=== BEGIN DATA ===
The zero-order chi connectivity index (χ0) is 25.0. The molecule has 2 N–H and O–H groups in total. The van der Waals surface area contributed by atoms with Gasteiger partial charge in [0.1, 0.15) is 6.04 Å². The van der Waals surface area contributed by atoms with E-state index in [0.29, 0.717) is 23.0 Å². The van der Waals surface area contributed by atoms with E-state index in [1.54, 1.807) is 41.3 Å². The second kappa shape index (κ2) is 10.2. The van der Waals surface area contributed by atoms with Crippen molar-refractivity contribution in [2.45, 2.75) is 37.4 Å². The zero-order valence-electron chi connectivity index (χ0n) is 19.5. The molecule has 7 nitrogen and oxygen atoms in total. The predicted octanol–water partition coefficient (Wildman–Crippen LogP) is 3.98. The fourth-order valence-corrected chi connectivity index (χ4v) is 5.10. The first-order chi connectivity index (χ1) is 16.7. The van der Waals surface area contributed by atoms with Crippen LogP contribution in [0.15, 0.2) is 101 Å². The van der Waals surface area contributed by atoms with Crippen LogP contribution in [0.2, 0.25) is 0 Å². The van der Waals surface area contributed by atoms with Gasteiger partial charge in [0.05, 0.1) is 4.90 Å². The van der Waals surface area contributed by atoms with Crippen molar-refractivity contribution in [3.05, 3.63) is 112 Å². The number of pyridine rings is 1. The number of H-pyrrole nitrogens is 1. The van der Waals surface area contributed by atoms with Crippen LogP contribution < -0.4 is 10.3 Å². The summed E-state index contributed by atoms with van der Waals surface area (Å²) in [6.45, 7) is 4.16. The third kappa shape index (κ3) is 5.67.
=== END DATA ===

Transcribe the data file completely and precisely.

The zero-order chi connectivity index (χ0) is 25.0. The molecule has 2 N–H and O–H groups in total. The van der Waals surface area contributed by atoms with Gasteiger partial charge in [0.1, 0.15) is 6.04 Å². The van der Waals surface area contributed by atoms with E-state index in [0.29, 0.717) is 23.0 Å². The van der Waals surface area contributed by atoms with E-state index in [1.54, 1.807) is 41.3 Å². The second kappa shape index (κ2) is 10.2. The van der Waals surface area contributed by atoms with Crippen molar-refractivity contribution in [2.45, 2.75) is 37.4 Å². The zero-order valence-electron chi connectivity index (χ0n) is 19.5. The molecule has 7 nitrogen and oxygen atoms in total. The predicted octanol–water partition coefficient (Wildman–Crippen LogP) is 3.98. The fourth-order valence-corrected chi connectivity index (χ4v) is 5.10. The first-order chi connectivity index (χ1) is 16.7. The van der Waals surface area contributed by atoms with Crippen LogP contribution in [0.15, 0.2) is 101 Å². The van der Waals surface area contributed by atoms with Crippen LogP contribution in [0.2, 0.25) is 0 Å². The van der Waals surface area contributed by atoms with Gasteiger partial charge in [0.05, 0.1) is 4.90 Å². The van der Waals surface area contributed by atoms with Crippen molar-refractivity contribution in [3.05, 3.63) is 112 Å². The number of pyridine rings is 1. The number of H-pyrrole nitrogens is 1. The van der Waals surface area contributed by atoms with Crippen LogP contribution < -0.4 is 10.3 Å². The summed E-state index contributed by atoms with van der Waals surface area (Å²) in [6.45, 7) is 4.16. The third kappa shape index (κ3) is 5.67.